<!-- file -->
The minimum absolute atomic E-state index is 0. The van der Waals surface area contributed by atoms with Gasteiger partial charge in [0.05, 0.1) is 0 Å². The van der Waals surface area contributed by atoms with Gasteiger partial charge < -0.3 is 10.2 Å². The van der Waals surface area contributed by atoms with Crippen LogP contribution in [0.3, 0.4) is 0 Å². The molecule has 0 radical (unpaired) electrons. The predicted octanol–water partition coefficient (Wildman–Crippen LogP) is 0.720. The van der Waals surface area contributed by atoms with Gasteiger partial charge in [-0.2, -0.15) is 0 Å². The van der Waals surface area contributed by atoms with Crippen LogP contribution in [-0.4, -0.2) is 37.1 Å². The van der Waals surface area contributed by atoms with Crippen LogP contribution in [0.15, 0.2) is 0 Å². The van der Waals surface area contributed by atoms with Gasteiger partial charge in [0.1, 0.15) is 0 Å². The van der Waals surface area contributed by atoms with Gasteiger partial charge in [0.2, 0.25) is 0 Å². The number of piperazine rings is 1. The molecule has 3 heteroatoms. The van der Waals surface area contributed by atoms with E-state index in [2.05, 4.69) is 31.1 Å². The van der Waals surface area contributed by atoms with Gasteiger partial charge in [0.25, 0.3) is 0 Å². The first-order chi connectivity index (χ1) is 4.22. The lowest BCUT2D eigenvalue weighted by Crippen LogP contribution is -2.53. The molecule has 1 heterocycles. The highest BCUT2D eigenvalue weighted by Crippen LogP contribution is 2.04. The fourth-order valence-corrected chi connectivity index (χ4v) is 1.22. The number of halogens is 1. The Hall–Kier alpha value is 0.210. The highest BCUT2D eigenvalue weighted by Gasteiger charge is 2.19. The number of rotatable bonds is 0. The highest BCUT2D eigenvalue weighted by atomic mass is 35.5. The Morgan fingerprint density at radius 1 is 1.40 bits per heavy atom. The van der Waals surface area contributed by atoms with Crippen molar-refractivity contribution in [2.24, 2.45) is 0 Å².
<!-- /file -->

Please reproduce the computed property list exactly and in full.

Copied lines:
The minimum absolute atomic E-state index is 0. The van der Waals surface area contributed by atoms with Gasteiger partial charge in [0.05, 0.1) is 0 Å². The van der Waals surface area contributed by atoms with Gasteiger partial charge < -0.3 is 10.2 Å². The van der Waals surface area contributed by atoms with Crippen LogP contribution in [0.3, 0.4) is 0 Å². The molecule has 0 radical (unpaired) electrons. The predicted octanol–water partition coefficient (Wildman–Crippen LogP) is 0.720. The van der Waals surface area contributed by atoms with Gasteiger partial charge in [-0.2, -0.15) is 0 Å². The van der Waals surface area contributed by atoms with Crippen LogP contribution in [-0.4, -0.2) is 37.1 Å². The van der Waals surface area contributed by atoms with Crippen LogP contribution in [0.15, 0.2) is 0 Å². The van der Waals surface area contributed by atoms with Gasteiger partial charge in [0.1, 0.15) is 0 Å². The van der Waals surface area contributed by atoms with Gasteiger partial charge in [0.2, 0.25) is 0 Å². The number of piperazine rings is 1. The molecule has 3 heteroatoms. The van der Waals surface area contributed by atoms with E-state index in [2.05, 4.69) is 31.1 Å². The van der Waals surface area contributed by atoms with Gasteiger partial charge in [0.25, 0.3) is 0 Å². The first-order chi connectivity index (χ1) is 4.22. The lowest BCUT2D eigenvalue weighted by Crippen LogP contribution is -2.53. The molecule has 1 heterocycles. The highest BCUT2D eigenvalue weighted by Crippen LogP contribution is 2.04. The fourth-order valence-corrected chi connectivity index (χ4v) is 1.22. The number of halogens is 1. The Hall–Kier alpha value is 0.210. The highest BCUT2D eigenvalue weighted by Gasteiger charge is 2.19. The number of rotatable bonds is 0. The highest BCUT2D eigenvalue weighted by atomic mass is 35.5. The Morgan fingerprint density at radius 1 is 1.40 bits per heavy atom. The van der Waals surface area contributed by atoms with Crippen molar-refractivity contribution in [2.24, 2.45) is 0 Å².